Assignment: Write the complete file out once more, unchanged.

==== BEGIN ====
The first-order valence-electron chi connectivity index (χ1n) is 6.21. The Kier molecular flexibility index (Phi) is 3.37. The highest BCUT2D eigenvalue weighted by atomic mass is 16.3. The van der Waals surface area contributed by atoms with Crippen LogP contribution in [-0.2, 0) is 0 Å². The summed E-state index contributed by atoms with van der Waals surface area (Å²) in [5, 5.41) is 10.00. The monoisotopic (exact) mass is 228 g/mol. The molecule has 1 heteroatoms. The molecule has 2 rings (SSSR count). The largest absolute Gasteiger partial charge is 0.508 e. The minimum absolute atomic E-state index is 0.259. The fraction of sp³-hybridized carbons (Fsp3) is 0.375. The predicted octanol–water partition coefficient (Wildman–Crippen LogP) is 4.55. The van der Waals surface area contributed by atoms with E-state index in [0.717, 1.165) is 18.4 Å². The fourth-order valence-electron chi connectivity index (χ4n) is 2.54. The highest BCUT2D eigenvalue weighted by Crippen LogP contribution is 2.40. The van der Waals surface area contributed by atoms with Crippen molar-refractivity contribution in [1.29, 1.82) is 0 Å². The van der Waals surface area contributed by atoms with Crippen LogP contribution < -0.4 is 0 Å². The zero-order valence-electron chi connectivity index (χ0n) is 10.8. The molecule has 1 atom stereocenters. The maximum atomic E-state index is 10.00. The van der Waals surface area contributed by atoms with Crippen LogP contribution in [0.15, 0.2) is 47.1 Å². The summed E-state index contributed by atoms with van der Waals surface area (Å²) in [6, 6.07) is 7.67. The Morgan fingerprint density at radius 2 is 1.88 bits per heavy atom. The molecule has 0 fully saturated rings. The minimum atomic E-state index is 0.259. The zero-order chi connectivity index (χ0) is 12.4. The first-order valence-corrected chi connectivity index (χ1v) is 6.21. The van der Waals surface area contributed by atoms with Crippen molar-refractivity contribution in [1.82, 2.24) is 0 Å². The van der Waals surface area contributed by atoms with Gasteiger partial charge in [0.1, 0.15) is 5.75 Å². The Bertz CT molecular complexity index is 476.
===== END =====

The first-order valence-electron chi connectivity index (χ1n) is 6.21. The Kier molecular flexibility index (Phi) is 3.37. The highest BCUT2D eigenvalue weighted by atomic mass is 16.3. The van der Waals surface area contributed by atoms with Crippen LogP contribution in [-0.2, 0) is 0 Å². The summed E-state index contributed by atoms with van der Waals surface area (Å²) in [5, 5.41) is 10.00. The monoisotopic (exact) mass is 228 g/mol. The molecule has 1 heteroatoms. The molecule has 2 rings (SSSR count). The largest absolute Gasteiger partial charge is 0.508 e. The minimum absolute atomic E-state index is 0.259. The fraction of sp³-hybridized carbons (Fsp3) is 0.375. The predicted octanol–water partition coefficient (Wildman–Crippen LogP) is 4.55. The van der Waals surface area contributed by atoms with E-state index in [0.717, 1.165) is 18.4 Å². The fourth-order valence-electron chi connectivity index (χ4n) is 2.54. The highest BCUT2D eigenvalue weighted by Crippen LogP contribution is 2.40. The van der Waals surface area contributed by atoms with Crippen molar-refractivity contribution in [1.29, 1.82) is 0 Å². The van der Waals surface area contributed by atoms with Crippen LogP contribution < -0.4 is 0 Å². The zero-order valence-electron chi connectivity index (χ0n) is 10.8. The molecule has 1 atom stereocenters. The maximum atomic E-state index is 10.00. The van der Waals surface area contributed by atoms with Crippen LogP contribution in [0.15, 0.2) is 47.1 Å². The summed E-state index contributed by atoms with van der Waals surface area (Å²) in [6, 6.07) is 7.67. The Morgan fingerprint density at radius 2 is 1.88 bits per heavy atom. The molecule has 0 fully saturated rings. The minimum atomic E-state index is 0.259. The zero-order chi connectivity index (χ0) is 12.4. The first-order valence-corrected chi connectivity index (χ1v) is 6.21. The van der Waals surface area contributed by atoms with Crippen molar-refractivity contribution in [1.82, 2.24) is 0 Å². The van der Waals surface area contributed by atoms with Gasteiger partial charge in [0.1, 0.15) is 5.75 Å². The Bertz CT molecular complexity index is 476.